To use this one, edit your ~/.bashrc file and add the above line to the file. You could use the Nano text editor to do this directly in the terminal:

  • nano ~/.bashrc
Adding some color to the Bash prompt is the fourth thing to do after installing openSUSE Tumbleweed. This screenshot shows how to add the PS1 variable to the .bashrc file for coloring the primary prompt string.

The next time you open your terminal, you’ll see colors. The following screenshot shows you the before and after:

Before and after terminal screenshot that shows that the Bash prompt is not colored, after adding the PS1 variable to the .bashrc file in the user's home directory.

5 – Install GNOME Shell extensions

Configuring the desktop environment is the last thing to do after installing openSUSE Tumbleweed. For this article I installed the GNOME desktop environment. Its default configuration does a great job in getting out of your way, while also enabling a productive workflow. Whenever you miss a piece of functionality or when you would like to optimize the workflow to your personal preferences, you can do so by installing GNOME extensions. You can find a list of available and installable GNOME extensions on the website https://extensions.gnome.org/.

How to install a GNOME extension

You can install GNOME extensions with the help of an add-on for your web browser. Simply point your Firefox browser to https://extensions.gnome.org/. On your first visit, it will remind you to install this add-on. Click on the link as shown below to proceed with this installation:

Firefox screenshot that illustrates how to install the GNOME Extensions add-on, needed to install GNOME Shell extensions.

To install a new GNOME extension, find one you like on the same website. Then move the slider from the OFF to the ON position. Note that on the same website, you can find a page called Installed extensions. On this page you can list, configure and uninstall previously installed GNOME extensions:

Configuring and customizing the desktop environment is the fifth thing to do after installing openSUSE Tumbleweed. This screenshot shows how to install a new GNOME Extension through the Firefox web browser.

Alternatively you can use the GNOME Extensions application to configure and disable/enable installed GNOME extensions. openSUSE Tumbleweed installed the GNOME Extension application by default, so you can find it in your list with desktop applications:

Screenshot of the GNOME Extensions application, which replaces a part of the GNOME Tweaks program starting with the GNOME 40 desktop environment.

In case the installation of a GNOME extension fails, you can try and download a different version of the extension. Either from the GNOME extensions website or directly from the developer. You’ll end of with a ZIP-file of the extension. Refer to the tutorial about how to manually install a GNOME extension from a ZIP-file for more information.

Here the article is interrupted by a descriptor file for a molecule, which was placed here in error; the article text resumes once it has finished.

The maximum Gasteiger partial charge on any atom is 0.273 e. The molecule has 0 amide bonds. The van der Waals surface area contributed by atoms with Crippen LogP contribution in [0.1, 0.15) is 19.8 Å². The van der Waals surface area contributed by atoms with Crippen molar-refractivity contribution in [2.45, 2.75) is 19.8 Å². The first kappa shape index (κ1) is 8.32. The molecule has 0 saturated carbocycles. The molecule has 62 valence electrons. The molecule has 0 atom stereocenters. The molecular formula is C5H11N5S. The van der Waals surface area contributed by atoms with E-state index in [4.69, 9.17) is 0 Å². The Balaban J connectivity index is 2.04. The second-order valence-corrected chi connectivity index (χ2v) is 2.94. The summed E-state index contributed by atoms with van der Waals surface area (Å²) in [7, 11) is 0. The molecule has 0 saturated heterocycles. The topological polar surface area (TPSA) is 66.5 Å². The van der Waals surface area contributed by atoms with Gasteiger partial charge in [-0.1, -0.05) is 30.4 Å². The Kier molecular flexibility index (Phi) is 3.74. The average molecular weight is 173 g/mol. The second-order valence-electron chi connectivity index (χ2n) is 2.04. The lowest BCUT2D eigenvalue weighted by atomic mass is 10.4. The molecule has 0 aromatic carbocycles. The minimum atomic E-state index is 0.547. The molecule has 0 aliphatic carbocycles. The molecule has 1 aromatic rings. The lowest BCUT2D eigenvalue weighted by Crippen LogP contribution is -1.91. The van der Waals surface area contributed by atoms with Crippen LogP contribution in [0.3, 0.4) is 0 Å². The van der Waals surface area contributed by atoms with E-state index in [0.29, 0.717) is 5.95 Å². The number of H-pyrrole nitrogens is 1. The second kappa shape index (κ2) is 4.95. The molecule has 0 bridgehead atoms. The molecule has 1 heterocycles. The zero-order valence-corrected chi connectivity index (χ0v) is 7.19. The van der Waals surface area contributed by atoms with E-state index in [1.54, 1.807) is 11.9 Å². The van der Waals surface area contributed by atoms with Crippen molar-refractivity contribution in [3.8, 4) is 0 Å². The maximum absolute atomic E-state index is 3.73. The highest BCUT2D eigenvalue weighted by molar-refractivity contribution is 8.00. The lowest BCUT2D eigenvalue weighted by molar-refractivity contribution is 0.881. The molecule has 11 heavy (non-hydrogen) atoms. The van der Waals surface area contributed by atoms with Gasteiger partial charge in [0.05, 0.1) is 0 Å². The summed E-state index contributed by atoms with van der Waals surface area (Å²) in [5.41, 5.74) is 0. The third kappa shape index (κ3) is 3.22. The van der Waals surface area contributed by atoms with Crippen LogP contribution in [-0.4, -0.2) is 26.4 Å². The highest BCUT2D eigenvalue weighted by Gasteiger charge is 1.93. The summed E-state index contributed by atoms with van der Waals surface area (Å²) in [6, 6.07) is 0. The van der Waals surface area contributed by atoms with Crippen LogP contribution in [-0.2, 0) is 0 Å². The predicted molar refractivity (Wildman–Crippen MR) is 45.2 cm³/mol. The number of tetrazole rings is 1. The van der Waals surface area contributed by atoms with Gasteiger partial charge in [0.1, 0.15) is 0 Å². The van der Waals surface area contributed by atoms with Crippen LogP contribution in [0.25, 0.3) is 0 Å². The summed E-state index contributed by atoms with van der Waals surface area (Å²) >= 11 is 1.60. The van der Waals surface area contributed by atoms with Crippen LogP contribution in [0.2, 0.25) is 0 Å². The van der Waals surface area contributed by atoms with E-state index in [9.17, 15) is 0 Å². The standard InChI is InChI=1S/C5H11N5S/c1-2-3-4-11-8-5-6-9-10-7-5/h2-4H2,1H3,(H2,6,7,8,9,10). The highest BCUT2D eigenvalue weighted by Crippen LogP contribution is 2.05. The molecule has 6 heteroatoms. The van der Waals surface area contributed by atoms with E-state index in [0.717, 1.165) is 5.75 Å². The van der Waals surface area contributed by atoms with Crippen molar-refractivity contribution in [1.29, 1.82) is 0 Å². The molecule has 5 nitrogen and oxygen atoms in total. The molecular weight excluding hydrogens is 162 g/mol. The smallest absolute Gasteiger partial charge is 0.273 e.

Essential GNOME extensions

As you can see in the previous screenshot, openSUSE Tumbleweed already preinstalled a few GNOME extensions for you. I personally like the Desktop Icons and Workspace Indicator extensions, so I enabled them right away. Other GNOME extensions that I consider essential for my workflow are:

  • Dash to Panel for moving the dash with icons of your favorite applications to the top taskbar.
  • Panel OSD to configure where notifications appear on the screen. I prefer the top-right corner.
  • Screenshot Tool which adds an icon to the taskbar for quickly and conveniently creating desktop screenshots.

Feel free to try out different ones to further customize and optimize the GNOME desktop environment to your personal liking.

Wrap up

openSUSE Tumbleweed is a high quality rolling release Linux distribution. With openSUSE Tumbleweed, you can always access the latest versions of software packages, including the kernel. Perfect for when you have fairly new PC hardware that might not be fully supported by an older kernel. Since you continuously update your system to the latest software versions, there is no need to ever reinstall your system. The flip side of a rolling release Linux distribution is the higher risk of something going wrong during a system update. Thanks to openSUSE Tumbleweed automated openQA testing and the build in Btrfs snapshot feature, this is not something to worry about anymore.

This article assisted you with getting your system up-and-running. It presented 5 things to do after installing openSUSE Tumbleweed:

  1. Update your openSUSE Tumbleweed system.
  2. Install the multimedia codecs.
  3. Set the hostname of your machine with YaST.
  4. Color the Bash prompt.
  5. Install GNOME Shell extensions.


Long term Linux enthusiast, open source software developer and technical writer.

View all posts by PragmaticLinux →